So much of our support for rape claimants—whether that’s in the court of public opinion or the legal system—is dependent upon this idea of “virtue” as a means of interrogating the victim’s character. Was (s)he wearing a short skirt? Was (s)he using drugs or alcohol? Was (s)he friendly with the attacker? Were they in a relationship? Was the victim a man? Was the victim a sex worker? Were they involved in porn? Questions like these look at the survivor’s actions or perceived behavior as “proof” of the veracity of their claims—or lack thereof—and they are all too common.

In the case of Farrah Abraham, critics suggest that if she’s been caught lying in the past, she must be lying again. She would do or say anything! Earlier this year, Janice Dickinson was similarly alleged to be an unreliable narrator of her own allegations of rape against Bill Cosby because of her outlandish public persona. In addition to being a former supermodel, Dickinson is a reality TV staple: She’s appeared on “America’s Next Top Model,” as well as hosting her own “ANTM”-style show, Oxygen’s “The Janice Dickinson Modeling Agency.” She’s also been featured in (deep breath!) “The Surreal Life,” “I’m a Celebrity Get Me Out of Here,” “Celebrity Big Brother,” “E! True Hollywood Story,” and Celebrity Rehab.”

In a Guardian profile, Emma Brockes said that the image Janice Dickinson has cultivated through decades in the spotlight—“raucous, sarcastic, and camply melodramatic”—has made her “an easy target for derision.” Many accused her of using the Bill Cosby scandal—in which numerous women accused the former sitcom star of assault—as just another PR stunt. Cosby’s lawyers clearly took note, stating: “[I]n her quest to remain in the public eye, Ms. Dickinson has actively cultivated a reputation for outrageous behavior that includes substance abuse, mental lapses, and lying.”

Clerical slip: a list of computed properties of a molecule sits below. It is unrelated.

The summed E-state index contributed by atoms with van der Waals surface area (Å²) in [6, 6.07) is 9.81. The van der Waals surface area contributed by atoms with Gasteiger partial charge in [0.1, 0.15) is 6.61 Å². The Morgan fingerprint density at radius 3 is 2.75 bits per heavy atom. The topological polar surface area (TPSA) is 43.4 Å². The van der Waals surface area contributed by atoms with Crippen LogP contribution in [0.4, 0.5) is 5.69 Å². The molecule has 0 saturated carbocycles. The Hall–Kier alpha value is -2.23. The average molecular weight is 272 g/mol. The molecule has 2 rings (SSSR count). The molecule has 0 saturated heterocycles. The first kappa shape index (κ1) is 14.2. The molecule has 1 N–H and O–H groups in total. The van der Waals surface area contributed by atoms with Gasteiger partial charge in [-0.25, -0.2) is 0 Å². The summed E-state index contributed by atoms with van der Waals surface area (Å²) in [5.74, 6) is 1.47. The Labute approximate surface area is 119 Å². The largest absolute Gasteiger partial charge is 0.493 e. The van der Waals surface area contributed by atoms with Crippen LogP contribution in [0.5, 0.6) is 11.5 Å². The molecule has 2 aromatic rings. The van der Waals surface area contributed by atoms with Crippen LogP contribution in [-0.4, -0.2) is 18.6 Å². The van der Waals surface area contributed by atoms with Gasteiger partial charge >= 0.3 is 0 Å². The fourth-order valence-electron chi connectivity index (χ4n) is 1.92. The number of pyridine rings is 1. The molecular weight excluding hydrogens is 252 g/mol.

Who Janice Dickinson is doesn’t make the pain she reported any less real, and continuing to insist otherwise only makes it easier to dismiss other victims for being imperfect humans and not afterschool special characters. Take Emma Sulkowicz, the Columbia University student who made headlines after she began carrying a mattress around campus to protest the school’s handling of her sexual assault. Sulkowicz was widely criticized for contacting the man she accused of rape and for staying in touch with him, suggesting that no “real victim” would ever do such a thing. That led the university to throw out her case.

But real victims do lots of things. After getting sexually assaulted at 18, the first thing I did was send my rapist a Facebook friend request. I was still processing what had happened and the full gravity of the event had yet to sink in. When I got home, I told my boyfriend what happened, and he didn’t believe me; he accused me of cheating on him. After all, I met my rapist at a party. We were drinking and having fun and listening to music. I cried but I didn’t stop him. Thus, I must have wanted it. But all I wanted was for someone to tell me that it was OK and that it wasn’t my fault.

I don’t know what happened to Farrah Abraham—and I never will—but I know how critical it is to support every kind of rape victim, even ones that challenge our solidarity. After all, Abraham is almost a cartoon version of the “imperfect rape victim,” someone critics will find no shortage of ammunition to discredit; all they have to go is Google it. But believing her proves why every rape victim should be believed: No survivor is perfect. And in a culture that finds any reason to blame victims or ignore their stories, everyone is Janice Dickinson or Farrah Abraham. I was.